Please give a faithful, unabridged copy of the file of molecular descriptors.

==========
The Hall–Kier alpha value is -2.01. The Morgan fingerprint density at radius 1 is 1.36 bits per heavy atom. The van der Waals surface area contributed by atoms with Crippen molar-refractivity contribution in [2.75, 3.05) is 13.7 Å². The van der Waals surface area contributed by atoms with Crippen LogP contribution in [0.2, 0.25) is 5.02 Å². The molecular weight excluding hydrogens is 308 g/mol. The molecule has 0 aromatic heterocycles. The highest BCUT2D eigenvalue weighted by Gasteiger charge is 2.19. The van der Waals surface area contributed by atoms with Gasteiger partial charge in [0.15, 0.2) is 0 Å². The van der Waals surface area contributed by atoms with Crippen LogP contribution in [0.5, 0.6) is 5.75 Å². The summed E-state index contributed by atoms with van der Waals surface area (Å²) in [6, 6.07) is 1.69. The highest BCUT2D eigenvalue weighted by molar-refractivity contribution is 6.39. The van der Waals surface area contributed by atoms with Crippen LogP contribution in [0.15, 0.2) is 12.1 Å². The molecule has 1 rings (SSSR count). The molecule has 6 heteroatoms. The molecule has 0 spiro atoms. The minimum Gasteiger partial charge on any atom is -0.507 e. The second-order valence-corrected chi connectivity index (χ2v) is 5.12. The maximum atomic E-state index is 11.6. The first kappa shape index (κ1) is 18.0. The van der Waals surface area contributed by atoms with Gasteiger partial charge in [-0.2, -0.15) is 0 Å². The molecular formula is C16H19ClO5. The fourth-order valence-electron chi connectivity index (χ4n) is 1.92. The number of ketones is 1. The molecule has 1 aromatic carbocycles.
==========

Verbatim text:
The Hall–Kier alpha value is -2.01. The Morgan fingerprint density at radius 1 is 1.36 bits per heavy atom. The van der Waals surface area contributed by atoms with Crippen molar-refractivity contribution in [2.75, 3.05) is 13.7 Å². The van der Waals surface area contributed by atoms with Crippen LogP contribution in [0.2, 0.25) is 5.02 Å². The molecular weight excluding hydrogens is 308 g/mol. The molecule has 0 aromatic heterocycles. The highest BCUT2D eigenvalue weighted by Gasteiger charge is 2.19. The van der Waals surface area contributed by atoms with Gasteiger partial charge in [0.15, 0.2) is 0 Å². The van der Waals surface area contributed by atoms with Crippen LogP contribution in [0.5, 0.6) is 5.75 Å². The summed E-state index contributed by atoms with van der Waals surface area (Å²) in [6, 6.07) is 1.69. The highest BCUT2D eigenvalue weighted by molar-refractivity contribution is 6.39. The van der Waals surface area contributed by atoms with Crippen LogP contribution in [0.15, 0.2) is 12.1 Å². The molecule has 1 rings (SSSR count). The molecule has 6 heteroatoms. The molecule has 0 spiro atoms. The minimum Gasteiger partial charge on any atom is -0.507 e. The second-order valence-corrected chi connectivity index (χ2v) is 5.12. The maximum atomic E-state index is 11.6. The first kappa shape index (κ1) is 18.0. The van der Waals surface area contributed by atoms with Gasteiger partial charge in [-0.2, -0.15) is 0 Å². The molecular formula is C16H19ClO5. The fourth-order valence-electron chi connectivity index (χ4n) is 1.92. The number of ketones is 1. The molecule has 1 aromatic carbocycles.